Scours in beef calves prevalent this spring

Although many beef producers experienced more than the usual number of hypothermia cases in calves born this year due to several days of sub-zero temperatures, scours is still the No. 1 neonatal calf disease producers will fight year after year, according to K-State veterinarian Gregg Hanzlicek. FULL STORY »

2014 Cattlemen's Ball Serenity Garden Memorial Signs

The 2014 Cattlemen’s Ball of Nebraska welcomes everyone to be a part of the Serenity Garden Calf Herd. A special area will be designated at the event, to honor and remember those we have lost to cancer and our survivor’s, who continue to fight the war against cancer each and every day. FULL STORY »

Culling order for fall-calving herds when forage is limited

With low cattle numbers in some areas of the United States producers would like to expand their beef herds. However, in much of the western part of the Southern Plains, Mother Nature has not cooperated. FULL STORY »

Pressure builds on cattle prices

With boxed beef prices down sharply from the second rollercoaster high of the year, fed cattle prices may have peaked seasonally. Fed prices are currently holding mostly steady near $150/cwt. FULL STORY »

Feeder Cattle Report: Feeders and calves unevenly steady Play video

The USDA-AMS LGMN Branch provides a weekly video providing timely market information and quotes pertaining to feeder cattle. FULL STORY »

Feeder Cattle Review: Pressure seen on heavyweight feeders Play video

Compared to last week, feeder cattle and calves sold unevenly steady with the majority of sales ranging from 3.00 higher to 3.00 lower. Most pressure was seen on heavyweight feeders over 800 lbs and soft new-crop calves that are progressively making up a larger percentage of receipts. As a whole, offerings are currently less attractive than usual with receipts mostly made up of growing-lot yearlings and fall-born calves, both carrying considerable flesh. FULL STORY »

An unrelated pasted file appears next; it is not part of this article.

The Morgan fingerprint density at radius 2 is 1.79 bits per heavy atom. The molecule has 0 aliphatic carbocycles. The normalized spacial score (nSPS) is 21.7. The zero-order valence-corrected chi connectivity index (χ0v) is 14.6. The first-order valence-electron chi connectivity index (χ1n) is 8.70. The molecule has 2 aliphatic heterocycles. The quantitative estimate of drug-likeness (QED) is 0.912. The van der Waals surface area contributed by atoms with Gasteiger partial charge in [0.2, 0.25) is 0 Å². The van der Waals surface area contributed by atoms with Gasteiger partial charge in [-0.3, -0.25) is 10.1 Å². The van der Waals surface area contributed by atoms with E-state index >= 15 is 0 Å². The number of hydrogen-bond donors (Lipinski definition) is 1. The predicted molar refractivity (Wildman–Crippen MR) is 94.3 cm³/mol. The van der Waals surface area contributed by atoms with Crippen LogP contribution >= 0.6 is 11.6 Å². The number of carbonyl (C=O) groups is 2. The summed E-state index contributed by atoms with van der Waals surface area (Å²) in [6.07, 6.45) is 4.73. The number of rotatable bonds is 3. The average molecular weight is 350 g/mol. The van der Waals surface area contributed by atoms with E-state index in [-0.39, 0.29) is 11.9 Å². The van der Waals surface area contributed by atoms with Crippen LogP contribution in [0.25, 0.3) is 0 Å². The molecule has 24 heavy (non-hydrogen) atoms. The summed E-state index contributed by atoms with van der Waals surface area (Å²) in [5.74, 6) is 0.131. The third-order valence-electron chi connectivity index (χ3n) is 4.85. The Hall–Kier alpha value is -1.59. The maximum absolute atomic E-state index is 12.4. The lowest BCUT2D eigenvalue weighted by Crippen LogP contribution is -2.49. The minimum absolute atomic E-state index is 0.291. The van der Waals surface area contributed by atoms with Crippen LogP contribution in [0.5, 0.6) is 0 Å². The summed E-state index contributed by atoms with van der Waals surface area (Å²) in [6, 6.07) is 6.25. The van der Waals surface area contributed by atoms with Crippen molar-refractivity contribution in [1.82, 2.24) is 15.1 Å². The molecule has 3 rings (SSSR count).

Cow-Calf Corner: Glenn Selk on freemartin calves Play video

Glenn Selk explains why freemartin calves (females born with a bull twin) should not be used as replacement heifers. FULL STORY »

Alfalfa’s benefits to livestock, soil worth the work

Soil testing is a necessity to reap the benefits of growing alfalfa for hay, said Dirk Philipp, assistant professor with the University of Arkansas System Division of Agriculture. FULL STORY »

Improve reproductive management to improve bottom line

Livestock producers whose herds have poor reproductive success earn less and have higher production costs per head than those whose herds reproduce successfully, says Dr. David Fernandez, Cooperative Extension Program livestock specialist at the University of Arkansas at Pine Bluff. FULL STORY »

Harmonizing trich standards Play video

During last week’s Trichomoniasis Forum, Jeff Baxter, senior product manager for ThermoFisher Scientific discusses the need to develop more uniform standards for sampling and diagnostics, and also to harmonize state regulations regarding trichomoniasis testing. FULL STORY »

BeefTalk: Check those bulls now

Our thinking needs to move to the bulls in the herd because it is the time to start worrying. A bull that is not reproductively sound today more than likely will not be settling cows in June. FULL STORY »

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